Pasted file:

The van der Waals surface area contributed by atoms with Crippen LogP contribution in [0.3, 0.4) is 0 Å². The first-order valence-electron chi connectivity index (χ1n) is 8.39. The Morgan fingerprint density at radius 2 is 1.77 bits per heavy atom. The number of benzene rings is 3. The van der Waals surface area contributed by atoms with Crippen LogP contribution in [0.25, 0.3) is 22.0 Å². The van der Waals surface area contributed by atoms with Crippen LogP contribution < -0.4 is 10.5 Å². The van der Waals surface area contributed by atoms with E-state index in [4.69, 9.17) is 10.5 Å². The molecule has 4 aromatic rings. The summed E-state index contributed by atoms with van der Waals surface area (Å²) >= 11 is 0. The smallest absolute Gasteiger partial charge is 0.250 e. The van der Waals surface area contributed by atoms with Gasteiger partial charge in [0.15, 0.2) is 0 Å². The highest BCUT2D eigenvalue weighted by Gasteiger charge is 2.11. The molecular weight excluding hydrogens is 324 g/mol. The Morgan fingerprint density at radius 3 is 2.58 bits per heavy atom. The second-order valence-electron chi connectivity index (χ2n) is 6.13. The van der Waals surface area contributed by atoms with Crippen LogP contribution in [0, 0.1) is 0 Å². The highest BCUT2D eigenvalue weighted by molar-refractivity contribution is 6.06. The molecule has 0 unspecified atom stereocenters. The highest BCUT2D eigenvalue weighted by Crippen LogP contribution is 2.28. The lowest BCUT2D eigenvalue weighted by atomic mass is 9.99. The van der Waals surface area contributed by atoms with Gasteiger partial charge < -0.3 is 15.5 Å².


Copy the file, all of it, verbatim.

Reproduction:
The van der Waals surface area contributed by atoms with Crippen LogP contribution in [0.3, 0.4) is 0 Å². The first-order valence-electron chi connectivity index (χ1n) is 8.39. The Morgan fingerprint density at radius 2 is 1.77 bits per heavy atom. The number of benzene rings is 3. The van der Waals surface area contributed by atoms with Crippen LogP contribution in [0.25, 0.3) is 22.0 Å². The van der Waals surface area contributed by atoms with Crippen LogP contribution < -0.4 is 10.5 Å². The van der Waals surface area contributed by atoms with E-state index in [4.69, 9.17) is 10.5 Å². The molecule has 4 aromatic rings. The summed E-state index contributed by atoms with van der Waals surface area (Å²) >= 11 is 0. The smallest absolute Gasteiger partial charge is 0.250 e. The van der Waals surface area contributed by atoms with Gasteiger partial charge in [0.15, 0.2) is 0 Å². The highest BCUT2D eigenvalue weighted by Gasteiger charge is 2.11. The molecular weight excluding hydrogens is 324 g/mol. The Morgan fingerprint density at radius 3 is 2.58 bits per heavy atom. The second-order valence-electron chi connectivity index (χ2n) is 6.13. The van der Waals surface area contributed by atoms with Crippen LogP contribution in [0, 0.1) is 0 Å². The highest BCUT2D eigenvalue weighted by molar-refractivity contribution is 6.06. The molecule has 0 unspecified atom stereocenters. The highest BCUT2D eigenvalue weighted by Crippen LogP contribution is 2.28. The lowest BCUT2D eigenvalue weighted by atomic mass is 9.99. The van der Waals surface area contributed by atoms with Gasteiger partial charge < -0.3 is 15.5 Å².